Vegetable price declines give India's central bank room to hold rates

© Reuters. FILE PHOTO: A woman buys vegetables at a food superstore in Ahmedabad© Reuters. FILE PHOTO: A woman buys vegetables at a food superstore in Ahmedabad

By Suvashree Choudhury and Rajendra Jadhav

MUMBAI/BHOPAL (Reuters) – A sudden slump in India’s vegetable prices following a spike in farm production will keep the central bank from tightening policy until the end of the year, analysts say, with inflation now tipped to slow more than originally forecast.

The timely fall in vegetable prices is likely to lead the Reserve Bank of India to temper the tone of its monetary policy statement, which is due on April 5 and also give the central bank more room to hold off raising interest rates.

The impact of the crash in prices of vegetables, including onions, tomatoes, cauliflower, cabbages, is expected to last at least until June, which in turn will lead to inflation undershooting RBI’s projection of 5.1-5.6 percent for April-September.

While that is good news for those looking for a moderation in price pressures, it is likely to have an adverse impact on India’s farmers.

“I have two choices: either to feed (the cauliflowers) to cattle or sell at cheap price in the market. I am choosing the second option,” Mukesh Mali a 30-year old farmer said after cauliflower prices crashed to 3 rupees ($ 0.05) per kilogram from 12 rupees in December.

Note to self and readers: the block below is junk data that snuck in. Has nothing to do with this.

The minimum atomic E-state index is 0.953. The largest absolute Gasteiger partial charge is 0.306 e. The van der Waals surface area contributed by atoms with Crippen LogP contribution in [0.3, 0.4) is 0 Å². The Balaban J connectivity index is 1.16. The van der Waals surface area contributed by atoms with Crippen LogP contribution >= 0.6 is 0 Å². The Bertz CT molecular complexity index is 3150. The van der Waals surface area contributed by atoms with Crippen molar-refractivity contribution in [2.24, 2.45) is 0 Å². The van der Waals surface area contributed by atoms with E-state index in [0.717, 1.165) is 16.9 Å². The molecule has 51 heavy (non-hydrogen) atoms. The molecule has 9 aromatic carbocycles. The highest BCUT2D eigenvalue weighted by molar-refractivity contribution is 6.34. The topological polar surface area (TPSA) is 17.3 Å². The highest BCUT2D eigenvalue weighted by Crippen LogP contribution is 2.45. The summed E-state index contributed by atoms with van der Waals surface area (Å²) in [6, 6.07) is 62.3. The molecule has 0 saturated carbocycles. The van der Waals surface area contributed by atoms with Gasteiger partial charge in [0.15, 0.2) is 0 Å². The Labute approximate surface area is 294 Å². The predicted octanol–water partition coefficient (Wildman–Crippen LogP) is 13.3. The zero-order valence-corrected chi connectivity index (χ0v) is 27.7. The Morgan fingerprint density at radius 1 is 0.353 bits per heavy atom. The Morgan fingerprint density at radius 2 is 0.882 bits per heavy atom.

The fall in cauliflower prices and a similar slump in other vegetables prices – including a 43 percent fall in onion prices – pulled the inflation rate down to a four-month low of 4.44 percent in February, well below expectations of 4.8 percent.

Early results from a Reuters poll show most analysts expect the RBI to hold policy next week with some pushing back their rate hike expectations until later this year.

The RBI has promised to be tough on inflation, but it has also been mindful of an economy that grew 7.2 percent in October-December, the fastest in five quarters but still below the 8 percent expansion seen necessary to hit full employment.

That has led the central bank to keep its policy rate at 6.00 percent since a 25 basis points cut in August.

“I expect RBI to stay cautious, monitor the developments carefully and get into a longer pause before any concrete signals emerge on the growth front,” said Rupa Rege Nitsure, group chief economist at L&T Finance Holdings.

Still, not all analysts are convinced the RBI will hold rates.

Food inflation has long been volatile in India, a country where farming is still carried out by small households, making supply uneven and unpredictable.

Moreover, food prices could again spike should the government set higher minimum purchase prices for key staples such as wheat and rice at its annual assessment in June as the government seeks rural support ahead of elections due by May 2019.

Abhishek Upadhyay, senior economist at ICICI Securities Primary Dealership, says he has not yet changed his prediction for the RBI to raise rates in August.

“The elephant in the room is minimum support price hike,” he said, predicting high prices could boost inflation by 50-100 basis points by the winter, potentially forcing the RBI into a pre-emptive hike.

($ 1 = 64.8100 Indian rupees)

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